• A classification of paradigms can be based on how it suggests
that state and its manipulation should be specified in a program
• In constraint programming the user defines the solution to a
problem as a data type and a set of constraints. The system then
find values of eth data type that satisfy the constraints
• In access-oriented programming, variables are annotated with
procedures. When a variable is accessed, a procedure is invoked
automatically. This allows the monitoring of variables and the
propagation of effects.
• Single data structure languages simplify programming by casting
everything into a single data structure, for which powerful
operations are then provided

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• In dataflow programming, a separate processor is
(in principle) available for each operation in the
program. Operations here include arithmetical and
logical operations, function calls and if-else
decisions. Each operation executes as soon as the
values of its operands become available. This
provides optimal fine-grained parallelism without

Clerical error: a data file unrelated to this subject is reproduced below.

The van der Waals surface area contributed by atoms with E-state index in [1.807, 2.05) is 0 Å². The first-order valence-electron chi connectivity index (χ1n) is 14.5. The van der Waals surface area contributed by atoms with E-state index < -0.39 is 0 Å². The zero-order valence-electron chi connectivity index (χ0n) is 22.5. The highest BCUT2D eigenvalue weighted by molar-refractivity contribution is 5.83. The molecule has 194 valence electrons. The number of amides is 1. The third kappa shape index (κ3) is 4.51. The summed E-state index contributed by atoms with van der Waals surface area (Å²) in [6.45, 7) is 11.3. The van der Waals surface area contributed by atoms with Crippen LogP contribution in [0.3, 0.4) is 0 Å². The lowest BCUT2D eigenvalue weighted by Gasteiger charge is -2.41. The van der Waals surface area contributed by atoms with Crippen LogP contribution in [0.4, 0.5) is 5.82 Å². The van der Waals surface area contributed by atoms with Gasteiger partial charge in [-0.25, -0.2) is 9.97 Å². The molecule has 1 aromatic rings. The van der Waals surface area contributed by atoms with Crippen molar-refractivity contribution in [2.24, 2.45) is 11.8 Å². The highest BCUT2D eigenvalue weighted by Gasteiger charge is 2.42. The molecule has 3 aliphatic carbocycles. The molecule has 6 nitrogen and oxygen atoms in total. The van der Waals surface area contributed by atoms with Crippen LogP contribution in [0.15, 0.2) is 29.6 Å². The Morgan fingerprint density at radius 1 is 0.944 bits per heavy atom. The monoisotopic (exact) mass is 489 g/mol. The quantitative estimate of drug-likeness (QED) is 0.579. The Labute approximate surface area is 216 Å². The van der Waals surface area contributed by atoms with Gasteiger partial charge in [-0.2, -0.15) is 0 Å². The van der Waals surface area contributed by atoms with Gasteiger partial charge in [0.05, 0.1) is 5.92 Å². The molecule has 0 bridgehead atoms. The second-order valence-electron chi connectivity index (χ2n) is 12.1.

requiring explicit programmer help.
• Little languages are intended for special purposes.
A little language should be thought of as a “useful
tool” rather than as a full blown general -purpose
programming language

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compound data type, a relational database. Since all
abstract data type. Typical commands are
conditional data retrieval (selection) and conditional
data update.
• The correctness of a real-time program depends on
when the results are produced. Real-time programs
are frequently used as part of embedded systems.
Important issues are meeting deadlines, reliability
and low-level programming.

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• Bal & Grune Chapter 7

• Next - Scripting languages…

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```